Postgrad Med J 79:244 doi:10.1136/pmj.79.930.244
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Acute severe anaemia in an elderly patient with hereditary sphaerocytosis

  1. A Imhof1,
  2. A Kronenberg1,
  3. R B Walter2,
  4. R A Streuli1
  1. 1Department of Medicine, Regionalspital, Langenthal, Switzerland
  2. 2Clinical Research Division, Fred Hutchinson Cancer Research Center, Seattle, WA, USA
  1. Correspondence to:
 Dr Alexander Imhof, Program in Infectious Diseases, Fred Hutchinson Cancer Research Center, 1100 Fairview Ave N, D3-100, Seattle, WA 98109-1024, USA;
  • Received 29 April 2002
  • Accepted 27 June 2002

Answers on 246.

A 63 year old man with known hereditary sphaerocytosis was admitted to our hospital with a two day history of fever up to 37.9°C and chills. On clinical examination, he was icteric and had splenomegaly. His blood pressure was 130/70 mm Hg, and his heart rate 72 beats/min. Haematological analysis revealed anaemia (haemoglobin 83 g/l), a raised reticulocyte count (450 × 109/l), and thrombocytopenia (95 × 109/l). A Coombs test was negative. Other laboratory findings were: alanine aminotransferase 56 IU/l, aspartate aminotransferase 40 IU/l, bilirubin 118.7 μmol/l with conjugated bilirubin 9.9 μmol/l, lactate dehydrogenase 685 U/l, the haptoglobin concentration was below the level of detection, and the international normalised ratio was 1.3. Two days after admission the patient’s temperature rose to 39.8°C, and severe anaemia was noted with a haemoglobin of 39 g/l and a significantly decreased reticulocyte count (12 × 109/l). A bone marrow biopsy was performed. The specimen was hypercellular. Hardly any red cell precursors were seen, but there were a small number of giant cells with nuclei containing eosinophilic inclusions (fig 1).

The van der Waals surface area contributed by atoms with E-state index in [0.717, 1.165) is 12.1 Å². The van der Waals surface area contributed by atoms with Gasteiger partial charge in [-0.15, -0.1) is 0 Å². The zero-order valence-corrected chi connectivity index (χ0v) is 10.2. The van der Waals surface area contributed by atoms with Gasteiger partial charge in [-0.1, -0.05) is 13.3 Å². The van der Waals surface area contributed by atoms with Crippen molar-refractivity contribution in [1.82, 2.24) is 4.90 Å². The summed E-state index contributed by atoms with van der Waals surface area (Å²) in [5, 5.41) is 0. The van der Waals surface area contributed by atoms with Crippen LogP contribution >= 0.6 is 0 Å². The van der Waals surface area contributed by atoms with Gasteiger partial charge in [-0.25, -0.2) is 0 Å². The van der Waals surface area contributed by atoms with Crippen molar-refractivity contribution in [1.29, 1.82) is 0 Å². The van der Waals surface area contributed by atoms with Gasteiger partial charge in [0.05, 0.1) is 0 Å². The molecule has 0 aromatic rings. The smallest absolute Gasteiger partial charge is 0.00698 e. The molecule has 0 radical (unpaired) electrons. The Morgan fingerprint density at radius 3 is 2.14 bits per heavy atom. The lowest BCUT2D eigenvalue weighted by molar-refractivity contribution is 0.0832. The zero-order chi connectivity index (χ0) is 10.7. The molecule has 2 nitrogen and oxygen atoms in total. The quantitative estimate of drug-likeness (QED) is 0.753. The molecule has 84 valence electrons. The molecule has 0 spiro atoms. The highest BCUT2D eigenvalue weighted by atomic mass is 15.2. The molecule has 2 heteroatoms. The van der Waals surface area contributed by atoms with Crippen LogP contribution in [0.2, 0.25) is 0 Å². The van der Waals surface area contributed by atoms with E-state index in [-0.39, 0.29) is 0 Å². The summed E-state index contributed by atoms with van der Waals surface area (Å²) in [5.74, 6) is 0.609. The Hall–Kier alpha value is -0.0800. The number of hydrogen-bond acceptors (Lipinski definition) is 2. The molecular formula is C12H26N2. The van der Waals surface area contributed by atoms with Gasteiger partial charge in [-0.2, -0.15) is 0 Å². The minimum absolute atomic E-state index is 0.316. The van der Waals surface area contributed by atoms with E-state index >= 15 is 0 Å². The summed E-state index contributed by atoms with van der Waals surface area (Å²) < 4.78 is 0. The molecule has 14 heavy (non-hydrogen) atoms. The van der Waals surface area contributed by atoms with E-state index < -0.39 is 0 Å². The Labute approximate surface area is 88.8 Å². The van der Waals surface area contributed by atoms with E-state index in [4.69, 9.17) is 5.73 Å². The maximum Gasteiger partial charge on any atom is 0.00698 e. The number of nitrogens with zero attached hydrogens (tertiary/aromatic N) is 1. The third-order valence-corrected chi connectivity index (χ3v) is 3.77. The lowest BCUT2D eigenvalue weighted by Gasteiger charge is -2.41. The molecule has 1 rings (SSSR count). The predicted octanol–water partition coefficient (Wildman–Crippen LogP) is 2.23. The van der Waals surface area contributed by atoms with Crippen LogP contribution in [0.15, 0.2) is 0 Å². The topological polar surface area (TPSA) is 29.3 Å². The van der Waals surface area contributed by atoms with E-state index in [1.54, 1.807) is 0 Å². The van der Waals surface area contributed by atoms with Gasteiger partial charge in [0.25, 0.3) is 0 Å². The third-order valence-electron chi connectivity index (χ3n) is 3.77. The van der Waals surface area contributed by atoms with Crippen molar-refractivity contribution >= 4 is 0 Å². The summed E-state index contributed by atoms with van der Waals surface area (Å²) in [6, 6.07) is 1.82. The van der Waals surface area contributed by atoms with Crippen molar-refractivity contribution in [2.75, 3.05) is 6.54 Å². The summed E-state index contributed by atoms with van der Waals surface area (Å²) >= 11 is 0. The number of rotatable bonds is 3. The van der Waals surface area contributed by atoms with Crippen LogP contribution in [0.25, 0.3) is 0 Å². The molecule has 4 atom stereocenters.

Figure 1

Bone marrow smear (Pappenheim-staining, original magnification × 1000).


  1. What does the bone marrow biopsy show?

  2. What is the most likely diagnosis?

  3. Which investigations would you perform to confirm the diagnosis?

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